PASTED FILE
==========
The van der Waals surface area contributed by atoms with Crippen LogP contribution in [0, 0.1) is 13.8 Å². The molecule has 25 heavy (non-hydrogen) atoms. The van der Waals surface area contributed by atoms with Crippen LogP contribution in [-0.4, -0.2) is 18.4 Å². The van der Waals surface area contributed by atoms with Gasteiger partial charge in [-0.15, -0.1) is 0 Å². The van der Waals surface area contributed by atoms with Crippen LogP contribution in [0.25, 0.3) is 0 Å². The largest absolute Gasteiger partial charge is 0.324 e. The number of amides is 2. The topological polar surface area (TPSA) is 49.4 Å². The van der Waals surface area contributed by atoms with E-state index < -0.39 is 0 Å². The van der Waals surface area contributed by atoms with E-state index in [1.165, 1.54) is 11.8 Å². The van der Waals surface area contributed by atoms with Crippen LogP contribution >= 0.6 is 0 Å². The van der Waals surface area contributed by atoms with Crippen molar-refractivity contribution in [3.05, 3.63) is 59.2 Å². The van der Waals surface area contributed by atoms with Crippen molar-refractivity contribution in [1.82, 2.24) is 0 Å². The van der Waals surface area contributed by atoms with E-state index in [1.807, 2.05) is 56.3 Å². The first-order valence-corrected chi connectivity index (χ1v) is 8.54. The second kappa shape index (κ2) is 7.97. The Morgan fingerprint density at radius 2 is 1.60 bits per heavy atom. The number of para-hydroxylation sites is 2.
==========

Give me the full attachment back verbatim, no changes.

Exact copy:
The van der Waals surface area contributed by atoms with Crippen LogP contribution in [0, 0.1) is 13.8 Å². The molecule has 25 heavy (non-hydrogen) atoms. The van der Waals surface area contributed by atoms with Crippen LogP contribution in [-0.4, -0.2) is 18.4 Å². The van der Waals surface area contributed by atoms with Gasteiger partial charge in [-0.15, -0.1) is 0 Å². The van der Waals surface area contributed by atoms with Crippen LogP contribution in [0.25, 0.3) is 0 Å². The largest absolute Gasteiger partial charge is 0.324 e. The number of amides is 2. The topological polar surface area (TPSA) is 49.4 Å². The van der Waals surface area contributed by atoms with E-state index < -0.39 is 0 Å². The van der Waals surface area contributed by atoms with E-state index in [1.165, 1.54) is 11.8 Å². The van der Waals surface area contributed by atoms with Crippen LogP contribution >= 0.6 is 0 Å². The van der Waals surface area contributed by atoms with Crippen molar-refractivity contribution in [3.05, 3.63) is 59.2 Å². The van der Waals surface area contributed by atoms with Crippen molar-refractivity contribution in [1.82, 2.24) is 0 Å². The van der Waals surface area contributed by atoms with E-state index in [1.807, 2.05) is 56.3 Å². The first-order valence-corrected chi connectivity index (χ1v) is 8.54. The second kappa shape index (κ2) is 7.97. The Morgan fingerprint density at radius 2 is 1.60 bits per heavy atom. The number of para-hydroxylation sites is 2.